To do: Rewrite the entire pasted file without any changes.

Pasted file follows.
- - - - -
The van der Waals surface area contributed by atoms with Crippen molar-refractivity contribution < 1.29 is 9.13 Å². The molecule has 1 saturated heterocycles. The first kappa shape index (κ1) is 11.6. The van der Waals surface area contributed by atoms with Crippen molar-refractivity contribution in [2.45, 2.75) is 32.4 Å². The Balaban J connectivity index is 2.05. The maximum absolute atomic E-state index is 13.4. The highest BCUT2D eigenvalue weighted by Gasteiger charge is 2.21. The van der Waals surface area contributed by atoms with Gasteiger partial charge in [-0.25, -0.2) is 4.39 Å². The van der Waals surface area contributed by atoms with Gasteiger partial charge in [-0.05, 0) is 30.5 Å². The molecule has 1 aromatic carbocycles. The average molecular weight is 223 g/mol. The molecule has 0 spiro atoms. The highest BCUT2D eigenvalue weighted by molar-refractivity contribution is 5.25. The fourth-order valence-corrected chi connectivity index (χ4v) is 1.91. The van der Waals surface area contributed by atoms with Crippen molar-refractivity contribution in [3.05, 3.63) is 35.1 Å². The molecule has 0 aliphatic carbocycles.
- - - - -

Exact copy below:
The van der Waals surface area contributed by atoms with Crippen molar-refractivity contribution < 1.29 is 9.13 Å². The molecule has 1 saturated heterocycles. The first kappa shape index (κ1) is 11.6. The van der Waals surface area contributed by atoms with Crippen molar-refractivity contribution in [2.45, 2.75) is 32.4 Å². The Balaban J connectivity index is 2.05. The maximum absolute atomic E-state index is 13.4. The highest BCUT2D eigenvalue weighted by Gasteiger charge is 2.21. The van der Waals surface area contributed by atoms with Gasteiger partial charge in [-0.25, -0.2) is 4.39 Å². The van der Waals surface area contributed by atoms with Gasteiger partial charge in [-0.05, 0) is 30.5 Å². The molecule has 1 aromatic carbocycles. The average molecular weight is 223 g/mol. The molecule has 0 spiro atoms. The highest BCUT2D eigenvalue weighted by molar-refractivity contribution is 5.25. The fourth-order valence-corrected chi connectivity index (χ4v) is 1.91. The van der Waals surface area contributed by atoms with Crippen molar-refractivity contribution in [3.05, 3.63) is 35.1 Å². The molecule has 0 aliphatic carbocycles.